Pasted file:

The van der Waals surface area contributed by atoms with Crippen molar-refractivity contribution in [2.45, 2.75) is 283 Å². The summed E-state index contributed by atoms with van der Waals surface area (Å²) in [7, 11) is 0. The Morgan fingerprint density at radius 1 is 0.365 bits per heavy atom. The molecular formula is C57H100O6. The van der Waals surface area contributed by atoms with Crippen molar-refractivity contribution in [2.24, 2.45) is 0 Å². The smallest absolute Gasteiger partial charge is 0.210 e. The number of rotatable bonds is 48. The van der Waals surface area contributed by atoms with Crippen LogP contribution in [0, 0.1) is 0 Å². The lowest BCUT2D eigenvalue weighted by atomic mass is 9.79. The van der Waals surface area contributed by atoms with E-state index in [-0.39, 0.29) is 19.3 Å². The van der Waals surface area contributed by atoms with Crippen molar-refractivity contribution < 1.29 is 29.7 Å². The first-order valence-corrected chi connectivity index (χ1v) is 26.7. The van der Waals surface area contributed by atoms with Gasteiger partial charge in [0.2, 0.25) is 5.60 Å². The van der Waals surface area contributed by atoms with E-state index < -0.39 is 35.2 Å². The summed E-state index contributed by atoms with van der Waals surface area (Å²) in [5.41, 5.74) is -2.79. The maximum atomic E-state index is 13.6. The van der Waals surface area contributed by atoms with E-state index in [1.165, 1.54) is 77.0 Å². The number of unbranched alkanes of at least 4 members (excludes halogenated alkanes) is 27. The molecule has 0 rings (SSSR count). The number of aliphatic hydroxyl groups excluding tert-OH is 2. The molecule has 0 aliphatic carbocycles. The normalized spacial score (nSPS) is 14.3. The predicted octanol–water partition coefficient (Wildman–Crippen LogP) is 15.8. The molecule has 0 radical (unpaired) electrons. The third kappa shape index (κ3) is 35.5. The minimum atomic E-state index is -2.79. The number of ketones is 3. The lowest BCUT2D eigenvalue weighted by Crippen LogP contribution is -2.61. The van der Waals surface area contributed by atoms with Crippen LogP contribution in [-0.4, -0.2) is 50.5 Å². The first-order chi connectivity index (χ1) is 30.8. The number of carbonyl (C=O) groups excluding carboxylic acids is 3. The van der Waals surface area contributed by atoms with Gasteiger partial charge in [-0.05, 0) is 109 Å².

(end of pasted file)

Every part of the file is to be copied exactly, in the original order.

The van der Waals surface area contributed by atoms with Crippen molar-refractivity contribution in [2.45, 2.75) is 283 Å². The summed E-state index contributed by atoms with van der Waals surface area (Å²) in [7, 11) is 0. The Morgan fingerprint density at radius 1 is 0.365 bits per heavy atom. The molecular formula is C57H100O6. The van der Waals surface area contributed by atoms with Crippen molar-refractivity contribution in [2.24, 2.45) is 0 Å². The smallest absolute Gasteiger partial charge is 0.210 e. The number of rotatable bonds is 48. The van der Waals surface area contributed by atoms with Crippen LogP contribution in [0, 0.1) is 0 Å². The lowest BCUT2D eigenvalue weighted by atomic mass is 9.79. The van der Waals surface area contributed by atoms with E-state index in [-0.39, 0.29) is 19.3 Å². The van der Waals surface area contributed by atoms with Crippen molar-refractivity contribution < 1.29 is 29.7 Å². The first-order valence-corrected chi connectivity index (χ1v) is 26.7. The van der Waals surface area contributed by atoms with Gasteiger partial charge in [0.2, 0.25) is 5.60 Å². The van der Waals surface area contributed by atoms with E-state index < -0.39 is 35.2 Å². The summed E-state index contributed by atoms with van der Waals surface area (Å²) in [5.41, 5.74) is -2.79. The maximum atomic E-state index is 13.6. The van der Waals surface area contributed by atoms with E-state index in [1.165, 1.54) is 77.0 Å². The number of unbranched alkanes of at least 4 members (excludes halogenated alkanes) is 27. The molecule has 0 rings (SSSR count). The number of aliphatic hydroxyl groups excluding tert-OH is 2. The molecule has 0 aliphatic carbocycles. The normalized spacial score (nSPS) is 14.3. The predicted octanol–water partition coefficient (Wildman–Crippen LogP) is 15.8. The molecule has 0 radical (unpaired) electrons. The third kappa shape index (κ3) is 35.5. The minimum atomic E-state index is -2.79. The number of ketones is 3. The lowest BCUT2D eigenvalue weighted by Crippen LogP contribution is -2.61. The van der Waals surface area contributed by atoms with Crippen LogP contribution in [-0.4, -0.2) is 50.5 Å². The first-order chi connectivity index (χ1) is 30.8. The number of carbonyl (C=O) groups excluding carboxylic acids is 3. The van der Waals surface area contributed by atoms with Gasteiger partial charge in [-0.05, 0) is 109 Å².